Three Key Steps To Reducing Material Costs For Top-Line Growth
“Our machines have more components than a Jumbo Jet,” said the CEO of a printer manufacturer in Europe.
It’s a common refrain from manufacturers around the globe. Their products are complex; margins are thin. Throughout the economic downturn, traditional cost-cutting initiatives have focused on improving labor productivity and sourcing product components from low-cost countries — a critical exercise, as sourcing can represent more than 50 percent of the cost structure of a company.
However, manufacturers have a huge opportunity to address the functionality of their products while simultaneously reducing material costs through a holistic, collaborative and pragmatic redesign process. The potential savings can be in the range of 15 percent of overall material costs.
Value analysis/value engineering (VaVe) is a method to avoid cost (when applied during the design phase) or to reduce cost (when applied after serial production) that enhances customer value by providing the same primary product functions at a lower cost through product redesign.
For manufacturers already using VaVe to address the role of product design, the overwhelming majority takes a piecemeal approach that doesn’t fully capitalize on the opportunity to cut costs and increase top-line growth.
In contrast, leaders in VaVe take a broader, holistic approach that drastically reduces their material costs while meeting customer needs.
Here’s one example. A $5 billion supplier to oil and gas companies that manufactures items such as valve components had already taken the usual steps to improve its bottom line before deciding to analyze the design of its valves.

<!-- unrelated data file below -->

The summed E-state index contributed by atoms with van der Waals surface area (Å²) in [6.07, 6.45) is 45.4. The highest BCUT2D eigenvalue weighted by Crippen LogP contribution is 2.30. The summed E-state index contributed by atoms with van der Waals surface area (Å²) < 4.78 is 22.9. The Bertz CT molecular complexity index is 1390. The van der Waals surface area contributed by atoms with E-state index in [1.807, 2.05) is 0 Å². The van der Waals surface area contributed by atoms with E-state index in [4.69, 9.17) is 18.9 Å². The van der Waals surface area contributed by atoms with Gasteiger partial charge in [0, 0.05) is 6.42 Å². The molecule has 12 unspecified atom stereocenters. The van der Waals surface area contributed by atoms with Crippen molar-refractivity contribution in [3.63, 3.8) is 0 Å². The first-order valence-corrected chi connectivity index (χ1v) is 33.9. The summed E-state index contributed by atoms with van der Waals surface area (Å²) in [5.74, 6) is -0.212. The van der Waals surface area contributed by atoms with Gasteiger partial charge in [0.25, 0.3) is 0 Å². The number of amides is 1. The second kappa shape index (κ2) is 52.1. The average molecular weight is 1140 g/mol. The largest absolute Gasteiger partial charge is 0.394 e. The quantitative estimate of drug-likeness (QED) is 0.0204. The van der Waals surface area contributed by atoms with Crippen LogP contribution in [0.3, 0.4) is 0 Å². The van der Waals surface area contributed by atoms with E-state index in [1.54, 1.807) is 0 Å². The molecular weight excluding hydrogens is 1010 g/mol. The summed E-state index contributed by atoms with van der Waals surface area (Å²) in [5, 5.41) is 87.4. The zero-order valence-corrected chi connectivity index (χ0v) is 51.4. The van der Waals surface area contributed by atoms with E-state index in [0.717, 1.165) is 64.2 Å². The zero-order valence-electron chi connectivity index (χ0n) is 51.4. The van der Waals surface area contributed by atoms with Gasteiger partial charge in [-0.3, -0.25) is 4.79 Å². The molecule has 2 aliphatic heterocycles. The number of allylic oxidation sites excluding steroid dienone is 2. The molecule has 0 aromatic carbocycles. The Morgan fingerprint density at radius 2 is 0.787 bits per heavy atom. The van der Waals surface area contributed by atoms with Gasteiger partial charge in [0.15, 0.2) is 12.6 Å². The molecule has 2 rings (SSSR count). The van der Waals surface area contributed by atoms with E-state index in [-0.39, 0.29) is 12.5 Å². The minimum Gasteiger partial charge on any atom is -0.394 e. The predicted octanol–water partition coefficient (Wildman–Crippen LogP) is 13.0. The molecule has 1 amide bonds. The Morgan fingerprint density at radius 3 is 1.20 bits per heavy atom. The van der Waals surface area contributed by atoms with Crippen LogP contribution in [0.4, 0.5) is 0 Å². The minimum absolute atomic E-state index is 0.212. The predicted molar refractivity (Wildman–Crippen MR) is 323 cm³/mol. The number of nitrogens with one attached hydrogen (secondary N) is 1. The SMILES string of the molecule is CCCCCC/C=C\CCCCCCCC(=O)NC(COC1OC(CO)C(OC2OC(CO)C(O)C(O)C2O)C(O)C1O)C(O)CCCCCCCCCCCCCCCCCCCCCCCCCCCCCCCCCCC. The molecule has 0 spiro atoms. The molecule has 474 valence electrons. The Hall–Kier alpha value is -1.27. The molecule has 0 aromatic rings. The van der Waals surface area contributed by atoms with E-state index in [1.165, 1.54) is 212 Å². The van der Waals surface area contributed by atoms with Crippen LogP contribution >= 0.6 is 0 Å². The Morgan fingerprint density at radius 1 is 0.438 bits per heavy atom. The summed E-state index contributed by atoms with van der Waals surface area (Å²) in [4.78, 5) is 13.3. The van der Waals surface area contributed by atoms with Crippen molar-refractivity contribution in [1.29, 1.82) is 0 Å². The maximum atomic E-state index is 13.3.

A traditional VaVe process would have involved reviewing each valve component, describing its function and reducing its material content if possible. Instead, the supplier looked at the product holistically and found that the valve system's secondary functions (protecting the valve from oxidation, holding the valve in position, housing the valve) contributed to more than 75 percent of its total costs. Only 25 percent of costs were associated to its primary function (regulating the flow of oil).
The company designed a completely new intra-tube system, with the valve now housed inside the pipe. This eliminated the need for the secondary functions — and the associated costs of producing the necessary components to deliver them — while resulting in a simpler product less prone to damage, enhancing customer value and leading to top-line growth.
By taking a strategic, flexible approach to value analysis/value engineering, the supplier reduced the material costs associated with manufacturing valve components by 70 percent — and increased customer satisfaction by drastically reducing the valve’s market price.
Three Key Steps to Optimize Value Analysis/Value Engineering
VaVe initiatives should be holistic, collaborative and pragmatic to continuously optimize cost savings and increase value, with three key steps: